Tip. If you're not sure what option you need to use, check out the help page for the tool where we described everything in detail.
Once you're ready, press Modify and watch your original data change the case:
If you import data from the web, you may find accented letters in your table like ß, Ö, or ç. The imported file may also contain different special characters: copyright signs (©), inverted question marks (¿), ampersands (&), and smart quotes (“ ”). These symbols may also be represented by their codes (often used on the web.)
If you try to replace them using the standard Google Sheets Find and replace tool (Ctrl+H), prepare to go over the replacing process for each character. You will also have to enter symbols you want to see instead.
Our Replace symbols utility is much faster and easier to use. It scans the selected data range and automatically replaces all accented characters or codes with their corresponding standard symbols.
Tip. The tool also resides in Power Tools: Text > Modify.
Here's also what you can do with codes and special characters using the same add-on:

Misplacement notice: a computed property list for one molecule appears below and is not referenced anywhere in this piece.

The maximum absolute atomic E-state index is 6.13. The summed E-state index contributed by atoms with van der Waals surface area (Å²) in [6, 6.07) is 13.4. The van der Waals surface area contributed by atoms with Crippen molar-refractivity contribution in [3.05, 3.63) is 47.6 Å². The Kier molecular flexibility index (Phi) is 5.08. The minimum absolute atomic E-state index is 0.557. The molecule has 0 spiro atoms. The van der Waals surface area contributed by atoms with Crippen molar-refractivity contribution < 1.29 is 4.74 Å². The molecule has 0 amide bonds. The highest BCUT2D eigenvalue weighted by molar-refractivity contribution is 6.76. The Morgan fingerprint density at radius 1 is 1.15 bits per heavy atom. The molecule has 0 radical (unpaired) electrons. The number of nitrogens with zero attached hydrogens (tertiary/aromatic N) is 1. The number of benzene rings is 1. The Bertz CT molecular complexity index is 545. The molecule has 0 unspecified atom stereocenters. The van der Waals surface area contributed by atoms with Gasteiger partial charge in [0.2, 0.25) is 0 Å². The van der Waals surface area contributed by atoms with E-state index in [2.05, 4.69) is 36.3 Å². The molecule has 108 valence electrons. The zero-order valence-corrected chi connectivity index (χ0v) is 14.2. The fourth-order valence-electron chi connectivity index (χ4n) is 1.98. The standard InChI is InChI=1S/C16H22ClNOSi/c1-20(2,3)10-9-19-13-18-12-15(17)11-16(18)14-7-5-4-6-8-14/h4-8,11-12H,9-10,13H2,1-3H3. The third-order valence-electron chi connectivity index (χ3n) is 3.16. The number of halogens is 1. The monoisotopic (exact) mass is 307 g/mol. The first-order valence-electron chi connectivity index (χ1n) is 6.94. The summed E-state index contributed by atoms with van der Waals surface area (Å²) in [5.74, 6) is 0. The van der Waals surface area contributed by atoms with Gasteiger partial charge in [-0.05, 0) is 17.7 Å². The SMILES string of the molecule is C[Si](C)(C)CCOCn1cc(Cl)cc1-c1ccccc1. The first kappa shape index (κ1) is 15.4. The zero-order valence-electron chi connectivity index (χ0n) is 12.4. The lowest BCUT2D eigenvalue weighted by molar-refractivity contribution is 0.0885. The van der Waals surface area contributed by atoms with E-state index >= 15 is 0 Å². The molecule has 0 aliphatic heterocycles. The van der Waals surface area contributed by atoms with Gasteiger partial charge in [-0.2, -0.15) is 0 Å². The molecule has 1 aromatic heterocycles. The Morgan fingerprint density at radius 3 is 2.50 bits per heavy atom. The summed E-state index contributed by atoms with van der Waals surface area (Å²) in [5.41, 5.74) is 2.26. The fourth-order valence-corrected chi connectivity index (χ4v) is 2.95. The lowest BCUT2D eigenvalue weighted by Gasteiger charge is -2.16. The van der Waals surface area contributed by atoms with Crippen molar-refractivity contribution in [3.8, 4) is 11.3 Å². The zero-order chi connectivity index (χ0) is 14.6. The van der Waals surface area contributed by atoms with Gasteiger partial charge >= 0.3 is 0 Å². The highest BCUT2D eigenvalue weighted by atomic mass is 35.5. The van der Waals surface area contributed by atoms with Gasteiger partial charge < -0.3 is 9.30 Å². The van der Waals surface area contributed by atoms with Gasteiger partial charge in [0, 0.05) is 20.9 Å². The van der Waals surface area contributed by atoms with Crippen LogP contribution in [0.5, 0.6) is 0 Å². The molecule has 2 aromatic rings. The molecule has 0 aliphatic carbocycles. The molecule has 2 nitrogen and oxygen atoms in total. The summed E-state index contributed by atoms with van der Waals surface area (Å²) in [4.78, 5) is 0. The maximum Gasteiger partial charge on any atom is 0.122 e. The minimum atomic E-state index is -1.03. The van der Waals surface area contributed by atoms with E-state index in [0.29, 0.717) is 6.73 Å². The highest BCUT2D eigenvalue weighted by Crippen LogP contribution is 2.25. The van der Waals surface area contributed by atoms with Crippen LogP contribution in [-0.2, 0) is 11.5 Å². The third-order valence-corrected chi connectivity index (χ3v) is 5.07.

And here you can see how the Replace smart quotes with straight quotes tool works (currently for double-quotes only):
If the modifications above are too much for your table, and you'd rather simply brush your Google Sheets text here and there, the add-on will help you automate this, too.
The Polish text tool looks through the range you select and does the following:
You are free to go with all three options at once or pick the one that suits your table best:
A standard method of adding text in Google Sheets is the same as always: a function. And it is CONCATENATE that usually inserts extra characters to your existing text.
But when it comes to functions, it always comes to an additional extra column for the formulas. So why bother adding special columns and formulas if there are add-ons that handle text right where it's at?